Full time minimum wage workers can't afford the rent on a 2-bedroom apartment anywhere in the USA


About half the people I know well enough to know about their financial situation are in the same boat as me, which is paying 50% or more of your income towards rent or mortgage. This 30% figure is ideal, but not real. (The other half are lucky enough to be making 6 figures or have family money.)

“Working Poor” has expanded in my adult life to encompass most of the people I would have considered middle class back in the 80s and 90s.


And in these times of stagnant wages, the things that have really gone up in price are those that are bought on credit: single family houses and college degrees. By accident or design, lowering interest rates when incomes are stagnant has simply allowed those selling big-ticket items to raise the prices.


You are a good person. The whole world might be messed up, but with enough of you around we’ll make it out at the other side. You rock!


When first established, minimum wage was designated and implemented as “the minimum wage that a full time employee requires to afford live with all basic amenities” i.e. housing, food, utilities. As inflation and cost of living increased, minimum wage was supposed to also increase to ensure quality of life needs were met for all employed people.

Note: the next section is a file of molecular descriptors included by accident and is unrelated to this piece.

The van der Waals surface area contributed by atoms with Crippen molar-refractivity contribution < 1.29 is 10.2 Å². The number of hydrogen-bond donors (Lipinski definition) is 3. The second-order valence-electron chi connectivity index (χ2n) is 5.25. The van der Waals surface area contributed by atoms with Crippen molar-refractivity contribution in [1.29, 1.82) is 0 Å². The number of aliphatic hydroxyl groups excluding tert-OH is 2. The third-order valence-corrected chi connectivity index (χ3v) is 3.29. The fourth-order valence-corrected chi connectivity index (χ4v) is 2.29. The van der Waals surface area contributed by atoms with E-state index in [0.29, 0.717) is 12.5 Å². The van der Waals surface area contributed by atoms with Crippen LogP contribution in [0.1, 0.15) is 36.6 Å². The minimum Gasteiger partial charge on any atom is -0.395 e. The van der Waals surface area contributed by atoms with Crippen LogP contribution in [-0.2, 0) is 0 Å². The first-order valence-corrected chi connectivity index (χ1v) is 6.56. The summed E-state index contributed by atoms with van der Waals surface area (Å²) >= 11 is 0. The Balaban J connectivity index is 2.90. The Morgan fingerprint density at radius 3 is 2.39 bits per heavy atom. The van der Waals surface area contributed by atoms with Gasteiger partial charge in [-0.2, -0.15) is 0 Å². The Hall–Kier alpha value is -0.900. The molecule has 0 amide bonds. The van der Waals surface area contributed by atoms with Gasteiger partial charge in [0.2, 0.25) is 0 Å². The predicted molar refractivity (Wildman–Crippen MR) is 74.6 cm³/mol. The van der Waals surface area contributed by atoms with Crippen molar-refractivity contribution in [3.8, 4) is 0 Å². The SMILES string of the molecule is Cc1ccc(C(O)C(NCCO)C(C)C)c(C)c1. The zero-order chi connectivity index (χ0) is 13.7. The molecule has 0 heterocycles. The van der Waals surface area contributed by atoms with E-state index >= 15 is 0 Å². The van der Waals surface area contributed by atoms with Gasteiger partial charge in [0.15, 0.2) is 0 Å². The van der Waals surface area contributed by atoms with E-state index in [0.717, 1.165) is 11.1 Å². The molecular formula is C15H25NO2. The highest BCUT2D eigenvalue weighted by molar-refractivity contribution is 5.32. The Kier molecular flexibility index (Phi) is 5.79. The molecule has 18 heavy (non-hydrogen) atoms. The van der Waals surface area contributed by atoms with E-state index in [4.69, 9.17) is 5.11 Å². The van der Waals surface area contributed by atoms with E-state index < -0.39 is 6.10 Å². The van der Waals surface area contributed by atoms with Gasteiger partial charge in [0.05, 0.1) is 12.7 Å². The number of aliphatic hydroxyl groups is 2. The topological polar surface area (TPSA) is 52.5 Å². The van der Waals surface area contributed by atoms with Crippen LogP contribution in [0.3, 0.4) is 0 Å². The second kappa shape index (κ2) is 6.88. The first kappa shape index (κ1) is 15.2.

So what happened to that? Congress just voted to give themselves another raise, at the same time voted against raising the national minimum wage.


I can’t say I’m too concerned about the plight of “full time minimum wage workers,” for the same reason I’m not too worried about unicorns.

I’m not saying things aren’t fucked, just that virtually NO low-wage earner these days has a reliable 40-hour-a-week gig. They have a few things that get them 10 here and 15 there, for as long as their luck holds out with the random scheduling.

So actually it’s a lot more fucked even than this. A hypothetical $14,500-aire with a 9-to-5 minimum wage job might have to live in some godawful shack three miles from nowhere, but if somehow they managed the extreme austerity necessary to make the monthly budget balance in spite of all that, they’d at least be able to reliably make the rent. In reality, the ebb and flow of low-wage work hours means keeping to a regular payment schedule is mathematically impossible.